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The Messenger Bird cov_edited.jpg

The Messenger Bird

From the blurb: Never before has Tamar felt so alone. Her older brother has passed, her mum's away and her dad's so wrapped up in restoring their ancient farmhouse he avoids talking about the things that really matter. Even friendly new neighbour Gavin can't get through to her, despite his eager attempts. But when Tamar discovers an old handwritten sheet of music, her whole life shifts. A haunting mystery from award-winning author Rosanne Hawke. 

Published 2012

Queensland University Press, Australia

Themes: grief/adjusting after a death, Cornish folktales, Filipino folktale, rural, set in the author's own home.

Awards: Winner of the Holyer an Gof Award for Chn's & YA literature, Cornwall, 2013.

Winner of the Ann Trevenen Jenkin Cup for authorship for Chn's & YA literature, Cornwall 2013.

Selected for Big Book Club.

This book is available in other formats: Large Print, Daisy or Braille at Read How You Want. Click the Other Formats button to purchase.

What people are saying

I love the way you write.

Tiffany Cornish


I finished The Messenger Bird last night and I had to tell you how much I loved it. It's a beautiful, haunting book that will stay with me for a long time and the cover is hands-down my favourite. So proud of you!

         Vikki Wakefield


The writing in The Messenger Bird is exquisite.

         Wes Chambers


The Messenger Bird is really quite glorious. 

         Steph Bowe Find out why at Steph Bowe's Hey! Teenager of the               Yearat


I wanted to let you know that I have finished reading The Messenger Bird and I loved it! There is something special about reading a book set somewhere that you know. Also, I liked that I could relate to the rural themes, being a farm girl myself. I like it when a book not only has a good story, but also teaches you some things as well. I adored the characters (they felt so real) and found myself absorbed in their story. I have some friends who I know would love this book as well, so I will definitely be recommending it.

         Annie Koch

A wonderfully intriguing story, The Messenger Bird is by far one of the best modern novels for young adults. Exploring themes of grief and depression, which many people experience in their life time, the plot is both relevant and entertaining, and is written from many different points of view so that the reader can empathise with all the characters, and see their individual stories. I personally really enjoyed it, because the plot was so clear, and yet each character is so intricate and complex, just like in real life. I don't think it can be given anything other than five stars out of five.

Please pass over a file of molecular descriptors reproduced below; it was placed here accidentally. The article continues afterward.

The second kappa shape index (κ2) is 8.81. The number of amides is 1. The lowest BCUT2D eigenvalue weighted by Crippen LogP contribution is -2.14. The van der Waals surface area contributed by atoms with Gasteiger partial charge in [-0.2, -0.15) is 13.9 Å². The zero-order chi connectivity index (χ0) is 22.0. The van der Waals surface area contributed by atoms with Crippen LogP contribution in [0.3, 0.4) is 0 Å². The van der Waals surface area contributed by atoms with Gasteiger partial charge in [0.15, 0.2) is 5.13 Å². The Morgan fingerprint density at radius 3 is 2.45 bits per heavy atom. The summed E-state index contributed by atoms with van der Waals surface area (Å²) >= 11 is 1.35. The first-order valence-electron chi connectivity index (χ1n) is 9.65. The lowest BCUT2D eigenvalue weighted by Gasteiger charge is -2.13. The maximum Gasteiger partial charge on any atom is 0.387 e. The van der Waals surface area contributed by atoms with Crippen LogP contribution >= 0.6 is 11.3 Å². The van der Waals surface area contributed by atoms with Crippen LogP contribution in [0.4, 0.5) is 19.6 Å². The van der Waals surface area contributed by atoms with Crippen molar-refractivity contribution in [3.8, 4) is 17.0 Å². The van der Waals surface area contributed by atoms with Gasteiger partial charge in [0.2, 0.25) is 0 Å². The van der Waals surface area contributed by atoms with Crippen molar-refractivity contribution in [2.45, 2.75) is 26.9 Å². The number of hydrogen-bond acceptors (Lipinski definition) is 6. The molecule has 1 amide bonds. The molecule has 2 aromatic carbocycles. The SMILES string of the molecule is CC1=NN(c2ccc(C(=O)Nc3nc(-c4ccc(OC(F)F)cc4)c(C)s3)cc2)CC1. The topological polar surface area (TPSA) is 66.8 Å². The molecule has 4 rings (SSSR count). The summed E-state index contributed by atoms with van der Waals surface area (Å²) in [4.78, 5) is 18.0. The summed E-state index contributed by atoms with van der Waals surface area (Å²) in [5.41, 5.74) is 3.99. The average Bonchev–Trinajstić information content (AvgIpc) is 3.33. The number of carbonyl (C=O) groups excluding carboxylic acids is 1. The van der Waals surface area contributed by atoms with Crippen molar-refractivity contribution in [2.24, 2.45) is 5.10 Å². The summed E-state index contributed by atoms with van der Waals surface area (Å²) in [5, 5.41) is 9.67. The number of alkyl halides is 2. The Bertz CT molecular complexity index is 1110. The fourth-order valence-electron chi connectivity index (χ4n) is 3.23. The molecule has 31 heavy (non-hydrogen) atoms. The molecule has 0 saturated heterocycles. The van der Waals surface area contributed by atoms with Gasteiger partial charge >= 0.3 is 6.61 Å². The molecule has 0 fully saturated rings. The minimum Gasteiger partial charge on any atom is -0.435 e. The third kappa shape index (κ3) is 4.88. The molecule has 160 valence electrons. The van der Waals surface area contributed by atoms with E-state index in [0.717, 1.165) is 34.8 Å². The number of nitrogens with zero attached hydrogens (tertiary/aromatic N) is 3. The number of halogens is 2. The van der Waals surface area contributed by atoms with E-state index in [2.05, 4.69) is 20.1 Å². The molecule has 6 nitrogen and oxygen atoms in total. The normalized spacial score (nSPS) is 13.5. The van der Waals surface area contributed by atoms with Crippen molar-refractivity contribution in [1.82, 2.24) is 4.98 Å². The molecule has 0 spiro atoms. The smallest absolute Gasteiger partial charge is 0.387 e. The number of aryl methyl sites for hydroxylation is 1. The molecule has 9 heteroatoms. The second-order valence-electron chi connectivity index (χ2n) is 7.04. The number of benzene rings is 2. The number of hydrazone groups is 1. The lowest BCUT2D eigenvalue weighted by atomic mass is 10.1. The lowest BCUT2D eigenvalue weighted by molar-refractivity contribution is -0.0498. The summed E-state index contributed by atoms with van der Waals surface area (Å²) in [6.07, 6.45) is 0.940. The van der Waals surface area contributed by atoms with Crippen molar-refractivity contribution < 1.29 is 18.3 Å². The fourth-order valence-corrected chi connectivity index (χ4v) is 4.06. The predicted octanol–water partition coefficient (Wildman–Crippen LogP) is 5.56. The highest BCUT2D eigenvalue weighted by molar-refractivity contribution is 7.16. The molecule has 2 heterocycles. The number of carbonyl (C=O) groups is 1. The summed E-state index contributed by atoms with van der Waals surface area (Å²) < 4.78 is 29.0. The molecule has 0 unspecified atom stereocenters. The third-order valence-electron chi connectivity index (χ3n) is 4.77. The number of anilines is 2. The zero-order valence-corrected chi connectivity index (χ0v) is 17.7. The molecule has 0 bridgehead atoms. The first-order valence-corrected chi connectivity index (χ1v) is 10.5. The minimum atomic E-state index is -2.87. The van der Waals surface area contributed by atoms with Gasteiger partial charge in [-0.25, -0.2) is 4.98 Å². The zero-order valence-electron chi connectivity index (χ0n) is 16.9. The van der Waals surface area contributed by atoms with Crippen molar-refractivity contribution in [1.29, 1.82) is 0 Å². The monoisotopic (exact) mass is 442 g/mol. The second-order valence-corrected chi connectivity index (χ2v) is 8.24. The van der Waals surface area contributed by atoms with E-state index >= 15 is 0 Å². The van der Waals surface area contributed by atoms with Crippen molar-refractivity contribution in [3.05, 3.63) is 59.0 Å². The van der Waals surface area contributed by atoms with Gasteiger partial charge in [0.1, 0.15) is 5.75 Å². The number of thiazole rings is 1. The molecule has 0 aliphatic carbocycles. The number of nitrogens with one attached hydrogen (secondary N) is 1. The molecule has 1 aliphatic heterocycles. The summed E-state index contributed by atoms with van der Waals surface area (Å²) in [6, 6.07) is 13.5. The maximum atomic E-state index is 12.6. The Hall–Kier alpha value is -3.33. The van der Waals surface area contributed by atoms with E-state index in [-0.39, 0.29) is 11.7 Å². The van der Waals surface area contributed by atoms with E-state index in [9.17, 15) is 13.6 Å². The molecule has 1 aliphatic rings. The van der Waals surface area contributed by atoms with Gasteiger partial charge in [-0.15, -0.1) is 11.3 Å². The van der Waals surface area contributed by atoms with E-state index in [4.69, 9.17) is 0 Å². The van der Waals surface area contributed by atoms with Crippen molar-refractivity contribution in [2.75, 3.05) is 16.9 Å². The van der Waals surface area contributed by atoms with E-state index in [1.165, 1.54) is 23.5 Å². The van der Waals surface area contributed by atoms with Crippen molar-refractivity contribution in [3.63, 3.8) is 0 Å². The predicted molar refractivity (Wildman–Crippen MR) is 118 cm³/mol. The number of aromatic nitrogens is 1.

Ronja, age 15, Canberra, Australia

Hi, it's Lishan, your introducer from Voices on the Coast. I just wanted to thank you again for the books you gave me and to let you know that I absolutely loved the Messenger Bird! It was the first book that I have actually gotten properly attached to the characters in a long time. I loved that although it was more an emotional journey it still grabbed me in and I hugely adored Nathaniel! Thankyou so much for writing these lovely books!



I read your book the Messenger Bird and I loved it ! I cried at the bit when Nathaniel left and when he named his daughter Tamara. I was so touched ! I play the Piano too, and It has inspired me to play more. I have never loved a book this much! Thankyou ! :) 


Dear Rosanne, I just read your book: The Messenger bird, And I fell in love with it! This is definitely my favourite book of all time! The characters and the whole story is brilliant! There is no word existing to tell you how good this book is! The emotions in this book I really loved! I'm 15 yrs old and one day hope to be a author, your book has really changed me, and the way you wrote it was so beautiful, and emotional! Your one of my favourite authors! Please keep writing brilliant books! Looking forward to reading them!

I just want to say how fantastic I found The Messenger Bird, and am looking forward to getting into Mountain Wolf. (Also enjoyed the launch, great idea to have music to fit the story and Phil Cummings was an extra bonus for me.)

         The insights, the clever melding of Victorian times and the present, the subtle messages for young and older people, your understanding of what makes us all tick, the doctor's counselling messages...brilliant. I normally can't read fantasy and only read this because I'm giving it to a twelve-year-old, but I was hooked from the first page and definitely 'suspended my disbelief'! She'll sob buckets but won't be able to put it down. I know so many Gavins too, being ex-farmers. Your knowledge of history, agriculture, the whole box and dice...well, very well researched. You are an inspiration.
         Chris Leckonby


I could not put down "The Messenger Bird" until I had finished reading every page. Such a moving story. It's also great to be able to read about local places  close to home. I'm looking forward to reading more books by Rosanne Hawke. 

              Brittany Mickan

This new book  from Kapunda author Rosanne Hawke takes the reader on a journey of loss and grief as young high school student Tamar Binney is forced to deal with the death of her brother in a car accident...This is a really relevant topic for everyone today; it's beautifully written with a lovely musical overtone, and it's set in our neck of the woods. Well done, Rosanne

             Colleen, Raven's Parlour, Tanunda.

I really enjoyed this new Rosanne Hawke Young Adult novel. A clever weaving of old and new, with a mystery that keeps the pages turning, and a touch of romance for spice. This makes the book sound frivolous but it is far from that. Rosanne has tackled a very sensitive issue and handled it with great skill and delicacy. Scattered with interesting local history this is an excellent book for 13+